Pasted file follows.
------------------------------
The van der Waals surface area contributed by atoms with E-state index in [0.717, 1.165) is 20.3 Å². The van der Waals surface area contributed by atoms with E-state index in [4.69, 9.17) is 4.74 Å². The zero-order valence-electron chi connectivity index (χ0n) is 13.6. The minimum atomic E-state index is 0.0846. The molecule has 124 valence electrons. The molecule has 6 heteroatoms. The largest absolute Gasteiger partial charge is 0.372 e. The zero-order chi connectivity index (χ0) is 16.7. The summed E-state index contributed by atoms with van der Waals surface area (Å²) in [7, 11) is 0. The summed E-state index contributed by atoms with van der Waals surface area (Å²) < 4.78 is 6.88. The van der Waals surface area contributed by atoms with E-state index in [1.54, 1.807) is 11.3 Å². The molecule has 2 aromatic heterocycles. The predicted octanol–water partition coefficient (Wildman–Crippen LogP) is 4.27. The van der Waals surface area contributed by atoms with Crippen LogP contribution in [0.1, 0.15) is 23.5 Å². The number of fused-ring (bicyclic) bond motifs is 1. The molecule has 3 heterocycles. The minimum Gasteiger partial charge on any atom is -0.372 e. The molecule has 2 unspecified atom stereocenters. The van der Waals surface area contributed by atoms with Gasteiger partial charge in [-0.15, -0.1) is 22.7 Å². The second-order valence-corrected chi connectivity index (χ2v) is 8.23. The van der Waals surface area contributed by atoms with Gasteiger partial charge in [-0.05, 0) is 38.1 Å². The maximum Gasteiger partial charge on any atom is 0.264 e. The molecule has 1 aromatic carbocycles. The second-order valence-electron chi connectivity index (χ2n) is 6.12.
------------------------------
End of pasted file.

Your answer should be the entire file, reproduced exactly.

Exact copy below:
The van der Waals surface area contributed by atoms with E-state index in [0.717, 1.165) is 20.3 Å². The van der Waals surface area contributed by atoms with E-state index in [4.69, 9.17) is 4.74 Å². The zero-order valence-electron chi connectivity index (χ0n) is 13.6. The minimum atomic E-state index is 0.0846. The molecule has 124 valence electrons. The molecule has 6 heteroatoms. The largest absolute Gasteiger partial charge is 0.372 e. The zero-order chi connectivity index (χ0) is 16.7. The summed E-state index contributed by atoms with van der Waals surface area (Å²) in [7, 11) is 0. The summed E-state index contributed by atoms with van der Waals surface area (Å²) < 4.78 is 6.88. The van der Waals surface area contributed by atoms with E-state index in [1.54, 1.807) is 11.3 Å². The molecule has 2 aromatic heterocycles. The predicted octanol–water partition coefficient (Wildman–Crippen LogP) is 4.27. The van der Waals surface area contributed by atoms with Crippen LogP contribution in [0.1, 0.15) is 23.5 Å². The number of fused-ring (bicyclic) bond motifs is 1. The molecule has 3 heterocycles. The minimum Gasteiger partial charge on any atom is -0.372 e. The molecule has 2 unspecified atom stereocenters. The van der Waals surface area contributed by atoms with Gasteiger partial charge in [-0.15, -0.1) is 22.7 Å². The second-order valence-corrected chi connectivity index (χ2v) is 8.23. The van der Waals surface area contributed by atoms with Gasteiger partial charge in [-0.05, 0) is 38.1 Å². The maximum Gasteiger partial charge on any atom is 0.264 e. The molecule has 1 aromatic carbocycles. The second-order valence-electron chi connectivity index (χ2n) is 6.12.